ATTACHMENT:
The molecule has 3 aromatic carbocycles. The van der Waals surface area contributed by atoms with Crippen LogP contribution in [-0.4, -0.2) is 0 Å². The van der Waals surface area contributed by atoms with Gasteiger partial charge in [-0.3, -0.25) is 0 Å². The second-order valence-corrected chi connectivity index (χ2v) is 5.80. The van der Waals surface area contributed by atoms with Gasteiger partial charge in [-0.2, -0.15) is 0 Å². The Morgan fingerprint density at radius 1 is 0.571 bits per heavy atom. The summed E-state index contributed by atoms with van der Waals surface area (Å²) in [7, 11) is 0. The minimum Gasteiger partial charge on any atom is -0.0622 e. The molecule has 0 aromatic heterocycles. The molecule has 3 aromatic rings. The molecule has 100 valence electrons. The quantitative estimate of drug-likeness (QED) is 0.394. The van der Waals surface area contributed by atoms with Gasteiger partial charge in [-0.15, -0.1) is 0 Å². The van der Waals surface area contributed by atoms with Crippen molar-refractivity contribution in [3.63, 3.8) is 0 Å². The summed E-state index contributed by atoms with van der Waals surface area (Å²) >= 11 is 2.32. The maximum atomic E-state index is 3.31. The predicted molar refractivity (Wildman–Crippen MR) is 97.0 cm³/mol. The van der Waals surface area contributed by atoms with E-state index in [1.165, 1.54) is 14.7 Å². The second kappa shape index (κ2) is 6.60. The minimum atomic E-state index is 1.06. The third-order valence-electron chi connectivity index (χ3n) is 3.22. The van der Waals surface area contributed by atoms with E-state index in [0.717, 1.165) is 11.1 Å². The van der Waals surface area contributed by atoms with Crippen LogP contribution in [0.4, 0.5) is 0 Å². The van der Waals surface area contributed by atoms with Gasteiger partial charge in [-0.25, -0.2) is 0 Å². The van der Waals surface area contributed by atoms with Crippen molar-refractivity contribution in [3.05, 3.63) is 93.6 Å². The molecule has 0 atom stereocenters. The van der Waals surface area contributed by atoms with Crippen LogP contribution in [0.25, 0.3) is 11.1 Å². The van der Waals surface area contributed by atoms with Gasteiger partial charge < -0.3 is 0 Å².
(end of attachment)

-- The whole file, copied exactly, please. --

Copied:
The molecule has 3 aromatic carbocycles. The van der Waals surface area contributed by atoms with Crippen LogP contribution in [-0.4, -0.2) is 0 Å². The van der Waals surface area contributed by atoms with Gasteiger partial charge in [-0.3, -0.25) is 0 Å². The second-order valence-corrected chi connectivity index (χ2v) is 5.80. The van der Waals surface area contributed by atoms with Gasteiger partial charge in [-0.2, -0.15) is 0 Å². The Morgan fingerprint density at radius 1 is 0.571 bits per heavy atom. The summed E-state index contributed by atoms with van der Waals surface area (Å²) in [7, 11) is 0. The minimum Gasteiger partial charge on any atom is -0.0622 e. The molecule has 0 aromatic heterocycles. The molecule has 3 aromatic rings. The molecule has 100 valence electrons. The quantitative estimate of drug-likeness (QED) is 0.394. The van der Waals surface area contributed by atoms with Gasteiger partial charge in [-0.15, -0.1) is 0 Å². The van der Waals surface area contributed by atoms with Crippen molar-refractivity contribution in [3.63, 3.8) is 0 Å². The summed E-state index contributed by atoms with van der Waals surface area (Å²) >= 11 is 2.32. The maximum atomic E-state index is 3.31. The predicted molar refractivity (Wildman–Crippen MR) is 97.0 cm³/mol. The van der Waals surface area contributed by atoms with E-state index in [1.165, 1.54) is 14.7 Å². The second kappa shape index (κ2) is 6.60. The minimum atomic E-state index is 1.06. The third-order valence-electron chi connectivity index (χ3n) is 3.22. The van der Waals surface area contributed by atoms with E-state index in [0.717, 1.165) is 11.1 Å². The van der Waals surface area contributed by atoms with Crippen LogP contribution in [0.4, 0.5) is 0 Å². The van der Waals surface area contributed by atoms with Gasteiger partial charge in [-0.25, -0.2) is 0 Å². The van der Waals surface area contributed by atoms with Crippen molar-refractivity contribution in [3.05, 3.63) is 93.6 Å². The molecule has 0 atom stereocenters. The van der Waals surface area contributed by atoms with Crippen LogP contribution in [0.25, 0.3) is 11.1 Å². The van der Waals surface area contributed by atoms with Gasteiger partial charge < -0.3 is 0 Å².